ASCEND, Whoops We Got It Wrong Again
ASCEND drugs trial of Tysabri or Natalizumab was seen by many people as the drug to stop SPMS progression. It was a disappointment. I was on the ASCEND trial for two years and finished in October 2014. A year later Biogen, the manufacturers of the drug announced ‘Natalizumab … did not meet its primary and secondary endpoints …’. In other words it was a failure Very disappointing because it is a very good drug, at stopping progression if you have RRMS.
I thought I was on a placebo
This was because the progression of MS continued during the trial. In fact towards the end I said that if I was on the drug then it was not stopping my progression. My walking did not stop deteriorating and to measure mobility was one way to see if the drug was a success or failure. I think it is best if you read my entry for the ASCEND trial from week 108 when the trial was over. With the benefit of hindsight I could have been on either, I will never know
There was some good news
Progression of the disease that affected upper limbs was slowed down. My upper limbs are not affected by MS so this side of the trial was irrelevant to me.
Waste of time and money?
I am left feeling a bit depressed by the failure of this trial. There has been a lot of clinical research into treatments for people like me who have SPMS. So far nothing has been discovered that can slow down the progression of the disability. Could these be the reasons?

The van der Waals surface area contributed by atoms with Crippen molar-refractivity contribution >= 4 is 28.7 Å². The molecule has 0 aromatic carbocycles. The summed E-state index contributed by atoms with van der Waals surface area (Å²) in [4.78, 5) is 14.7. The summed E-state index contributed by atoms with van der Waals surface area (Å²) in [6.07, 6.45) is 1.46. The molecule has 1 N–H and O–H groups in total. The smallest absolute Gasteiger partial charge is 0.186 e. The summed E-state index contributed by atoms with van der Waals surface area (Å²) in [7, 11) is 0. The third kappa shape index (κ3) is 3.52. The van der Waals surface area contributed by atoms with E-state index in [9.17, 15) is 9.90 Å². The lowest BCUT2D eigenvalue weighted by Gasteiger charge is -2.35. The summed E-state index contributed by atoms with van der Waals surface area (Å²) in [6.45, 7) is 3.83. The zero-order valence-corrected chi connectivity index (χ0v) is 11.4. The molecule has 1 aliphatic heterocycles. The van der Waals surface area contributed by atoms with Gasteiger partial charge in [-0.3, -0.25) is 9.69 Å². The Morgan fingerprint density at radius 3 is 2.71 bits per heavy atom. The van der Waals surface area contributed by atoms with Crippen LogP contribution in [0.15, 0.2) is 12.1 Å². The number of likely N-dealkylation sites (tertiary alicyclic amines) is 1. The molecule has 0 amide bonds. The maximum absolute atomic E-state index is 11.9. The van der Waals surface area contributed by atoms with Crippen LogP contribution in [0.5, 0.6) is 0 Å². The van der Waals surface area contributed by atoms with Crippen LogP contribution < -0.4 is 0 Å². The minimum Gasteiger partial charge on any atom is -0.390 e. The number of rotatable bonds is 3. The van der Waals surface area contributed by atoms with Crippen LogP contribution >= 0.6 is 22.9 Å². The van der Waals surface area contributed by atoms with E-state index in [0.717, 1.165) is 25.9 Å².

- The researchers have not found anything that is worth putting forward to the pharmaceutical companies for clinical trials
- The pharmaceutical companies have not seen it worth their while to take a punt on a possible breakthrough
- There is a cure out there but there is no financial return to be had on the cost of puting a drug through clinical trials that is out of patent
Whatever the reason it is all a bit depressing. Oh well back to the drawing board.
This really makes my blood boil.
So sorry all the effort came to nothing, I have been part of the movement to get the link with blood flow and MS recognised here in the UK so I totally understand your disappointment.
As you say ‘no patent, no cash, no interest.
I’ll just keep on with a healthy diet, as little stress as possible and the HBOT.
Good luck and good health.
Yup the ASCEND trial failed to reach its primary end point but it looks like it helped to preserve upper limb functionality. Take a look at the Barts MS blog http://multiple-sclerosis-research.blogspot.com/ and look up the results of the trial at the recent ECTRIMS conferance. The thoughts of ProfG on this are very interesting.
Things are moving forward for SPMS but it is a slow process plus medicines take longer for people with SPMS than RRMS to show any slowing down of the rate of progess, a double whammy.